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Candace Owens group pays for some attendees’ travel to Trump’s White House event

Some guests for Saturday’s White House event on the South Lawn, which will be President Donald Trump’s first since testing positive for the coronavirus, had their travel and lodging paid for by controversial conservative activist Candace Owens’ group BLEXIT, according to emails obtained by ABC News.



Political commentator Candace Owens introduces President Donald Trump, not pictured, during the Young Black Leadership Summit 2019 event in the East Room of the White House in Washington, D.C., Oct. 4, 2019.


© Sarah Silbiger/Bloomberg via Getty Images
Political commentator Candace Owens introduces President Donald Trump, not pictured, during the Young Black Leadership Summit 2019 event in the East Room of the White House in Washington, D.C., Oct. 4, 2019.

Supporters, who are also scheduled to attend a separate BLEXIT event earlier in the day, were invited to attend a “HUGE outdoor rally” by the group and asked to fill out a form that notified them that BLEXIT, a campaign urging Black Americans to leave the Democratic Party, will be covering travel costs.

Guests were later informed they would be receiving an invitation from the

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Candace Owens’ BLEXIT group pays for some attendees’ travel to Trump’s White House event

Attendees were told they “must” wear a BLEXIT shirt, according to emails.

Supporters, who are also scheduled to attend a separate BLEXIT event earlier in the day, were invited to attend a “HUGE outdoor rally” by the group and asked to fill out a form that notified them that BLEXIT, a campaign urging Black Americans to leave the Democratic Party, will be covering travel costs.

Guests were later informed they would be receiving an invitation from the White House to attend an event with Trump.

In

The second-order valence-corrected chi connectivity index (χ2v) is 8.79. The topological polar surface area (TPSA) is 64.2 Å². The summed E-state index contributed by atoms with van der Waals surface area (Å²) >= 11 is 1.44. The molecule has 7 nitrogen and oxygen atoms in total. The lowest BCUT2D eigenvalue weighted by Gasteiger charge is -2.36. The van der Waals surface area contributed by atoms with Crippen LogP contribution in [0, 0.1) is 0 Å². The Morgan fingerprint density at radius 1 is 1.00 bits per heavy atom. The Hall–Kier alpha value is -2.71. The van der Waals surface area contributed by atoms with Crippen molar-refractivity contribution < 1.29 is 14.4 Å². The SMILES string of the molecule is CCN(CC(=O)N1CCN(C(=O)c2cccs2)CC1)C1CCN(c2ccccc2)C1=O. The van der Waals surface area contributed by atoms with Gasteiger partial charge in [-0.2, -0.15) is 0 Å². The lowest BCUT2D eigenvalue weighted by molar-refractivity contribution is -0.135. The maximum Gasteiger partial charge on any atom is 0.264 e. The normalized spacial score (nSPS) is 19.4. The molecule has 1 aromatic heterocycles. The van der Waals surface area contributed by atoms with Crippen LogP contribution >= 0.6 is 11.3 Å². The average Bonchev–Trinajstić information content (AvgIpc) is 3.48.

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DC health department, other localities want White House event attendees to get tested for coronavirus

The Washington, D.C., Department of Health on Thursday released an open letter asking that White House staff and anyone who attended a Sept. 26 event in the Rose Garden contact their health department for guidance on the possible need to quarantine after multiple attendees, including the president, tested positive for COVID.

The letter, co-signed by nine other local health departments from neighboring jurisdictions, indicates a lack of confidence in the White House medical team’s own contact tracing efforts regarding an ongoing virus outbreak that has infected President Donald Trump, multiple senior staff members, and two U.S. senators, among others.

In this Sept. 26, 2020, photo President Donald Trump, center, stands with Judge Amy Coney Barrett as they arrive for a news conference to announce Barrett as his nominee to the Supreme Court, in the Rose Garden at the White House in Washington. Former New Jersey Gov. 

In this Sept. 26, 2020, photo President Donald Trump, center, stands with Judge Amy Coney Barrett as they arrive for a news conference to announce Barrett as his nominee to the Supreme Court, in the Rose Garden at the White House in Washington. Former New Jersey Gov. 
(AP)

The letter says

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Health officials urge attendees of White House event to get tested for coronavirus

D.C. Health Director LaQuandra Nesbitt and health officers from nine other counties and cities across the Washington region sent a letter Thursday to “community members” asking anyone who worked in the White House in the past two weeks to get tested. In addition, it asked that people be tested who attended the Rose Garden event or who had close contact with someone who did.

The letter contains contact information for local health departments.

“As an additional reminder, if you are identified as a contact, having a negative test does not limit the time period within which you are required to quarantine,” the leaders wrote, citing guidelines from the Centers for Disease Control and Prevention that recommend a 14-day quarantine.

The letter was distributed to people and organizations in each health department’s network, which in D.C. included Advisory Neighborhood Commission members, the D.C. Council and the Metropolitan Washington Council of Governments,

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